Oportun headquarters
Courtesy of Oportun


Changing how money gets loaned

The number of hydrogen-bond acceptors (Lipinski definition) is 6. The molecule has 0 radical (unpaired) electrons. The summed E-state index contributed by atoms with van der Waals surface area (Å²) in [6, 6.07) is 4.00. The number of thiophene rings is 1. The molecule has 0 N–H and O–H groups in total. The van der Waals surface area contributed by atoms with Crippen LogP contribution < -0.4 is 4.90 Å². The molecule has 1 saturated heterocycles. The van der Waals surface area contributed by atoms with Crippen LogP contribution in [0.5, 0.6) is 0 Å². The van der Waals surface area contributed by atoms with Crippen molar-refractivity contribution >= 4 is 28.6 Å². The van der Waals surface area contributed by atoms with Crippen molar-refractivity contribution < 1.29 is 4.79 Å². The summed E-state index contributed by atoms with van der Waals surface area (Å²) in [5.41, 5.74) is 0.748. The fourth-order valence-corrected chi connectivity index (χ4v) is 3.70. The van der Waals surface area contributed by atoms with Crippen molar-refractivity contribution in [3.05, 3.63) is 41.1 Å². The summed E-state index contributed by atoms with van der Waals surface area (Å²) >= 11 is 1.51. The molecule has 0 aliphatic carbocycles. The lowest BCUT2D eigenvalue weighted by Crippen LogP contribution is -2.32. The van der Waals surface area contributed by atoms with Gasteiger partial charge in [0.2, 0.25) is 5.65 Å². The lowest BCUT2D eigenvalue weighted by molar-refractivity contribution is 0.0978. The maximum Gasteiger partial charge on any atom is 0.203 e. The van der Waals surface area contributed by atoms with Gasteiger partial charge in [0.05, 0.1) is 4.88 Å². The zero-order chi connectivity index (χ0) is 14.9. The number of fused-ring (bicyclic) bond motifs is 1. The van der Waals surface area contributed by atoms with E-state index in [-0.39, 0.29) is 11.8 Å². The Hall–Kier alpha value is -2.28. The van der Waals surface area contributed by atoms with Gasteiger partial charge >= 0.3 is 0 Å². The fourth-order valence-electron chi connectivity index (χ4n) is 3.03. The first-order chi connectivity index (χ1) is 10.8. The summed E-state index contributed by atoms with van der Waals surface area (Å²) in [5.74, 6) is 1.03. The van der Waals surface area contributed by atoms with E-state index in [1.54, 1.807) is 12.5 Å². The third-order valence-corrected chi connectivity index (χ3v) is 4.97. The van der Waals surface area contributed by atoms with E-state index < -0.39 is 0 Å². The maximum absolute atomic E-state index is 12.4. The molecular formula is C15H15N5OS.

Low-income consumers who find themselves suddenly in need of cash for things like medical bills or car repairs may not be able to get a quick loan from a traditional bank. Many then turn to payday lenders, which can trap borrowers in a cycle of debt with high fees and triple-digit interest rates. Oportun, a lending company that started out with a focus on serving the Latino community, offers a more responsible alternative. The company’s “sweet spot,” as a spokesperson puts it, is providing loans to the estimated 45 million Americans who have little or no credit history. By relying on other data, such as how long a person has had the same job or home address, Oportun assesses whether the loan is likely to get paid back—and has figured out how to turn a profit while providing more than $5.4 billion in loans to people who might be rejected by mainstream banks as too risky. Oportun’s loans are still more costly than credit cards, with an average APR around 35%, but experts say that’s a reasonable hedge. And there’s a bonus benefit for borrowers who make Oportun’s cut: it reports successful payments to credit bureaus. So far that has helped more than 600,000 customers establish credit scores, opening up their options for future borrowing.—Katy Steinmetz

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